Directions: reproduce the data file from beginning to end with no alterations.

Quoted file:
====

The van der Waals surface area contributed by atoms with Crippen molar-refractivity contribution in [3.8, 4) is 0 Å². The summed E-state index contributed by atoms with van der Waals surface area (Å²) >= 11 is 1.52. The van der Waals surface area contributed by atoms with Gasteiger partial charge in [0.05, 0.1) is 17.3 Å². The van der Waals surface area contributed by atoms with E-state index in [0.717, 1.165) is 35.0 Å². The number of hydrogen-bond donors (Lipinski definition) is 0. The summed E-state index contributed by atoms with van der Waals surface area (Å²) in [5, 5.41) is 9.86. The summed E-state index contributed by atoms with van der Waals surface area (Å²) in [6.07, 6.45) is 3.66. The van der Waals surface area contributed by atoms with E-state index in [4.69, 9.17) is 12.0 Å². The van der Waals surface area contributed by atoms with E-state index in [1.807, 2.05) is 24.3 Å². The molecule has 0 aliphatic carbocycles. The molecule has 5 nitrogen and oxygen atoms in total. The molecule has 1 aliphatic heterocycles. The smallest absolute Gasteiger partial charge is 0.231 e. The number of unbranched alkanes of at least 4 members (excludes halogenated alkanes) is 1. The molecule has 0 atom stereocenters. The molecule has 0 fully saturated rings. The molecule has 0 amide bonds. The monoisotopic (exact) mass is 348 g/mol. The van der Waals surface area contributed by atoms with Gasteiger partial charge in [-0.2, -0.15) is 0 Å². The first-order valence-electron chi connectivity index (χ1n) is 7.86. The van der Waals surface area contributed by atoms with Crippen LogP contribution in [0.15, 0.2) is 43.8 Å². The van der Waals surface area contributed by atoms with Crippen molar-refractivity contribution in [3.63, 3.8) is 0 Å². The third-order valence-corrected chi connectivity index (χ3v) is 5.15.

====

The van der Waals surface area contributed by atoms with Crippen molar-refractivity contribution in [3.8, 4) is 0 Å². The summed E-state index contributed by atoms with van der Waals surface area (Å²) >= 11 is 1.52. The van der Waals surface area contributed by atoms with Gasteiger partial charge in [0.05, 0.1) is 17.3 Å². The van der Waals surface area contributed by atoms with E-state index in [0.717, 1.165) is 35.0 Å². The number of hydrogen-bond donors (Lipinski definition) is 0. The summed E-state index contributed by atoms with van der Waals surface area (Å²) in [5, 5.41) is 9.86. The summed E-state index contributed by atoms with van der Waals surface area (Å²) in [6.07, 6.45) is 3.66. The van der Waals surface area contributed by atoms with E-state index in [4.69, 9.17) is 12.0 Å². The van der Waals surface area contributed by atoms with E-state index in [1.807, 2.05) is 24.3 Å². The molecule has 0 aliphatic carbocycles. The molecule has 5 nitrogen and oxygen atoms in total. The molecule has 1 aliphatic heterocycles. The smallest absolute Gasteiger partial charge is 0.231 e. The number of unbranched alkanes of at least 4 members (excludes halogenated alkanes) is 1. The molecule has 0 atom stereocenters. The molecule has 0 fully saturated rings. The molecule has 0 amide bonds. The monoisotopic (exact) mass is 348 g/mol. The van der Waals surface area contributed by atoms with Gasteiger partial charge in [-0.2, -0.15) is 0 Å². The first-order valence-electron chi connectivity index (χ1n) is 7.86. The van der Waals surface area contributed by atoms with Crippen LogP contribution in [0.15, 0.2) is 43.8 Å². The van der Waals surface area contributed by atoms with Crippen molar-refractivity contribution in [3.63, 3.8) is 0 Å². The third-order valence-corrected chi connectivity index (χ3v) is 5.15.